IBM Extends Cloud Reach Across Range of Emerging Technologies

    At the IBM InterConnect 2017 conference today, IBM unfurled a slew of cloud services intended to help enterprise IT organizations take advantage of a wide variety of emerging technologies, including a blockchain platform.

    As essentially a distributed database, any form of blockchain technology needs to be able to access to a lot of compute horsepower to make it work. IBM today announced it will make a blockchain platform available on an instance of Linux running on a mainframe that can be invoked as a service.

    Based on the Hyperledger Fabric developed under the auspices of the Linux Foundation running on the IBM LinuxOne operating system that IBM developed for its mainframes, Don Boulia, general manager of cloud developer services at IBM, says the IBM service is the first enterprise-grade instance of blockchain technology that can host production applications. IBM claims that platform can process 10,000 transactions per second.

    “We think it’s ready for prime time,” says Boulia.

    By way of example of that readiness, IBM and Beijing Energy-Blockchain Labs Limited announced they are working together on the world’s first blockchain-based green assets trading platform based on Hyperledger Fabric, while also working with SecureKey to enable a digital identity verification service aimed at consumers.

    Blockchain ledgers are only one of the emerging technologies where IBM is trying to establish any early presence. IBM also announced it is making an instance of the open source Kubernetes containers orchestration engine available as a managed service.

    In addition, IBM launched a pay-as-you-use pricing option for accessing object storage on IBM Cloud that takes advantage of analytics and machine learning technologies to automatically move or archive data on less expensive storage when it is not being regularly accessed. IBM also announced partnerships with NetApp and Veritas that will make it simpler to move data into the IBM Cloud from systems running on premise.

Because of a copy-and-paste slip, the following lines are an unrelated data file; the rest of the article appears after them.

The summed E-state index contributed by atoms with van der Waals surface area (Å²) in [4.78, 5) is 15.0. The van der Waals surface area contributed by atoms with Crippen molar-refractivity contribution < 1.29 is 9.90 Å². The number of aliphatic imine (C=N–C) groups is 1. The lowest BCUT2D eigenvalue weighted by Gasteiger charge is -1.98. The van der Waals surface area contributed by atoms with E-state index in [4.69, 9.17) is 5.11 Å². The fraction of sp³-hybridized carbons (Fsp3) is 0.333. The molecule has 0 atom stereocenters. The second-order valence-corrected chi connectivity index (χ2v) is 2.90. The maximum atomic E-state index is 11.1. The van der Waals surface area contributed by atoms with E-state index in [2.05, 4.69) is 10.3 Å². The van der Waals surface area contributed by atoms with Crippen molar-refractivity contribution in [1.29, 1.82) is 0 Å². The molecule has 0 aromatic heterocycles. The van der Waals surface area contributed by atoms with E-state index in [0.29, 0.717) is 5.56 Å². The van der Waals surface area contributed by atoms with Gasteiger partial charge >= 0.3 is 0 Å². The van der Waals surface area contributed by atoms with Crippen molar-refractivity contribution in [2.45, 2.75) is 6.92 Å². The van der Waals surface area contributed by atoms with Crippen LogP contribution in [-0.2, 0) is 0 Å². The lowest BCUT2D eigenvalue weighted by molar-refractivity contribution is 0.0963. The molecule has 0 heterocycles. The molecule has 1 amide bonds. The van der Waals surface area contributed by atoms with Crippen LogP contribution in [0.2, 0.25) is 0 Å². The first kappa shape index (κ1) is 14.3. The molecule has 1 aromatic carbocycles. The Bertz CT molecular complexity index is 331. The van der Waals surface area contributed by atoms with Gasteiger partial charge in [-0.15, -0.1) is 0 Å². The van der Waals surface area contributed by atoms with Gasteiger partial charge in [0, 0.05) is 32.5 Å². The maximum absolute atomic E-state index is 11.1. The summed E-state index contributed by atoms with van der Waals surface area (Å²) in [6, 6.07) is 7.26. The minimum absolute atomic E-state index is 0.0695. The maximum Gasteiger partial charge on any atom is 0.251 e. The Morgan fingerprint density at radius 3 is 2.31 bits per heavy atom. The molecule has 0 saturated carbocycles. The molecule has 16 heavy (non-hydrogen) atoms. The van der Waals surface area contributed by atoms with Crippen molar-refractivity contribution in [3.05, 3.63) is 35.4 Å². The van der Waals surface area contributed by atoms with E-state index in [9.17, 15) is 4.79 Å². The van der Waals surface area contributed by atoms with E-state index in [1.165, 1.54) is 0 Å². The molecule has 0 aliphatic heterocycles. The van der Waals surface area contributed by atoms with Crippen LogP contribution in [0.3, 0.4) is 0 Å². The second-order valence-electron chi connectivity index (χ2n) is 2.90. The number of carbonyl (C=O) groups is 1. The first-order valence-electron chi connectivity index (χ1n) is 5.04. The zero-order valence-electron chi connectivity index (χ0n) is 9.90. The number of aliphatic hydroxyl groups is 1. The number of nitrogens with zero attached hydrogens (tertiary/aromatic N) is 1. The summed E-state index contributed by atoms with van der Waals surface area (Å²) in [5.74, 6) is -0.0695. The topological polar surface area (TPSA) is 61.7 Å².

IBM also unveiled today an IBM Cloud Integration suite that promises to make it simpler to access data via a consistent set of application programming interfaces regardless of where that data is stored. Boulia says the basic idea behind the IBM Cloud Integration suite is to provide an overlay for moving and processing data using a standard set of application programming interfaces (APIs) that can be deployed on premise or in the cloud.

    In a similar vein, IBM announced a partnership with Red Hat under which it will host the distribution of OpenStack curated by Red Hat on IBM Cloud.

    Finally, IBM is making it easier for developers to discover and invoke services on the Watson cognitive computing platform, while also revealing that it has infused machine learning algorithms into the IBM MaaS360 software-as-service (SaaS) platform for managing multiple types of endpoints via integration with the IBM Watson cognitive computing platform.

    While IBM continues to trail Amazon Web Services (AWS) and Microsoft in the cloud, it has made significant strides in terms of making available advanced cloud services to enterprise IT organizations that are still in the early stages of embracing public cloud services. As those IT organizations make that transition, IBM is betting that many of them will simultaneously want to make several leaps ahead in terms of adoption of everything from microservices to machine learning algorithms. It’s too early to identify the degree to which that strategy will yield that desired result. But in terms of aspirations, at least, IBM is making a concerted effort to stake out as much space as it can in the cloud as early as possible.


    Mike Vizard
    Mike Vizard
    Michael Vizard is a seasoned IT journalist, with nearly 30 years of experience writing and editing about enterprise IT issues. He is a contributor to publications including Programmableweb, IT Business Edge, CIOinsight and UBM Tech. He formerly was editorial director for Ziff-Davis Enterprise, where he launched the company’s custom content division, and has also served as editor in chief for CRN and InfoWorld. He also has held editorial positions at PC Week, Computerworld and Digital Review.

    Latest Articles